Framing, and Priming 191 Leaked Information Can Come from Government Officials

or Independent Sources 193 Adversarial Journalism Has Risen in Recent Years 194 Broadcast Media Are Regulated but Not Print Media 194

AMERICA SIDE BY SIDE The Internet and Global Democracy 196

The Media: What Do We Want? 197 WHO PARTICIPATES? Civic Engagement in the Digital Age 199

Key Terms 202 For Further Reading 203


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7 ★ Political Parties, Participation, and Elections 204

Parties and Elections Have Been Vital to American Politics and Government 207

Political Parties Arose from the Electoral Process 207 Parties Recruit Candidates 208 Parties Organize Nominations 208 Parties Help Get Out the Vote 209 Parties Organize Power in Congress 210

America Is One of the Few Nations with a Two-Party System 210 Parties Have Internal Disagreements 217 Electoral Realignments Define Party Systems in American

History 217 American Third Parties Sometimes Change the Major Parties

and Election Outcomes 218 Group Affiliations Are Based on Voters’ Psychological Ties

to One of the Parties 220

Political Participation Takes Both Traditional and Digital Forms 220

Voting Is the Most Important Form of Traditional Participation 220 Digital Political Participation Is Surging 221 Voter Turnout in America Is Low 223 Why Do People Vote? 224

AMERICA SIDE BY SIDE Voter Turnout in Comparison 226

Voters Decide Based on Party, Issues, and Candidate 227 Party Loyalty Is Important 227 Issues Can Shape an Election 228 Candidate Characteristics Are More Important in the Media

Age 229

The Electoral Process Has Many Levels and Rules 229 The Electoral College Still Organizes Presidential Elections 231

The 2016 and 2018 Elections 232 The 2016 Elections 232 Understanding the 2016 Results 233 The 2018 Election: A Blue Wave Meets a Red Wall 235 The 2018 Election and America’s Future 236

Money Is Critical to Campaigns 237 Campaign Funds Come from Direct Appeals, the Rich, PACs, and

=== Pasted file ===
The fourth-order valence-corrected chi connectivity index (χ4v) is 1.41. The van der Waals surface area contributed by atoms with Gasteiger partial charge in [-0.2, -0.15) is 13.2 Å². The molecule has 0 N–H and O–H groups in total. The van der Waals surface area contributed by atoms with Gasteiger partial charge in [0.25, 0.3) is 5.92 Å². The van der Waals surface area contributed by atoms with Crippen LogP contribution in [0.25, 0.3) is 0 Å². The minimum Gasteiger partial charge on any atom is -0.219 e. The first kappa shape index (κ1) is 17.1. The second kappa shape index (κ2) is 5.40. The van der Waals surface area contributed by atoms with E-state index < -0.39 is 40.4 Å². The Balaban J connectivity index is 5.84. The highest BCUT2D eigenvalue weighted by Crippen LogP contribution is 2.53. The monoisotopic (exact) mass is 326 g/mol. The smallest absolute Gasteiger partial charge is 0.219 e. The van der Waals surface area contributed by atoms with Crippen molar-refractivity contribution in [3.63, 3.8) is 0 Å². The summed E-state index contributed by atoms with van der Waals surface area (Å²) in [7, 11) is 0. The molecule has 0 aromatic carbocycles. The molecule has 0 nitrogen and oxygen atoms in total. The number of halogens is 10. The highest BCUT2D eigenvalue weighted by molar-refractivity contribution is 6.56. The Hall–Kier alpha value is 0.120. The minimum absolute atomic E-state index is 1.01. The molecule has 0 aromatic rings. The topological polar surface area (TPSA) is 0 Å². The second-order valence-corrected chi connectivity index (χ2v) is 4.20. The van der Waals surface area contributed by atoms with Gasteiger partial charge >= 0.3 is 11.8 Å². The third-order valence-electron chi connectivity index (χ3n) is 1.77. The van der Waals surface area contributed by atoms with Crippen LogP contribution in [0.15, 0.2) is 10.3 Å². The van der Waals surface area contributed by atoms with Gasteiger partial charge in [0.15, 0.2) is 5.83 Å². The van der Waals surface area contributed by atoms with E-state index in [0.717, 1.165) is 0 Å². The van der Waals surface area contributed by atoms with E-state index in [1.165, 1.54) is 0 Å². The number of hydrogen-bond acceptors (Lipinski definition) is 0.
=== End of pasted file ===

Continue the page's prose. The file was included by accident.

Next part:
Parties 237

Political Parties, Elections, and Participation: What Do We Want? 240

WHO PARTICIPATES? Who Participated in the 2016 Presidential Election? 241

Key Terms 244 For Further Reading 245


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8 ★ Interest Groups 246

Interest Groups Form to Advocate for Different Interests 249

What Interests Are Represented? 250

AMERICA SIDE BY SIDE Civil Society around the World 252

Some Interests Are Not Represented 253 Group Membership Has an Upper-Class Bias 253

The Organizational Components of Groups Include Money, Offices, and Members 254

The Internet Has Changed the Way Interest Groups Foster Participation 257

The Number of Groups Has Increased in Recent Decades 258 The Expansion of Government Has Spurred the Growth of Groups 259 Public Interest Groups Grew in the 1960s and ’70s 259

Interest Groups Use Different Strategies to Gain Influence 259 Direct Lobbying Combines Education, Persuasion, and Pressure 261 Cultivating Access Means Getting the Attention of Decision Makers 262 Using the Courts (Litigation) Can Be Highly Effective 263 Mobilizing Public Opinion Brings Wider Attention to an Issue 264 Groups Often Use Electoral Politics 266

Groups and Interests: What Do We Want? 267 WHO PARTICIPATES? How Much Do Major Groups Spend? 269

Key Terms 272 For Further Reading 273


9 ★ Congress 274

Congress Represents the American People 277 The House and Senate Offer Differences

in Representation 277 Representation Can Be Sociological or Agency 278 The Electoral Connection Hinges on Incumbency 281 Direct Patronage Means Bringing Home the Bacon 286

The Organization of Congress Is Shaped by Party 288 Party Leadership in the House and the Senate Organizes Power 289 The Committee System Is the Core of Congress 289 The Staff System Is the Power behind the Power 291


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AMERICA SIDE BY SIDE Women’s Parliamentary Representation Worldwide 292

Rules of Lawmaking Explain How a Bill Becomes a Law 293 The First Step Is Committee Deliberation 293 Debate Is Less Restricted in the Senate Than in the House 295 Conference Committees Reconcile House and Senate Versions

of Legislation 296 The President’s Veto Controls the Flow of Legislation 297

Several Factors Influence How Congress Decides 297 Constituents Matter 297 Interest Groups Influence Constituents and Congress 298 Party Leaders Rely on Party Discipline 299 Partisanship Has Thwarted the Ability of Congress to Decide 303

Much Congressional Energy Goes to Tasks Other Than Lawmaking 303

Congress Oversees How Legislation Is Implemented 304 Special Senate Powers Include Advice and Consent 305 Impeachment Is the Power to Remove Top Officials 305

Congress: What Do We Want? 306 WHO PARTICIPATES? Who Elects Congress? 307

Key Terms 310 For Further Reading 313

10 ★ The Presidency 314

Presidential Power Is Rooted in the Constitution 317 Expressed Powers Come Directly from the Words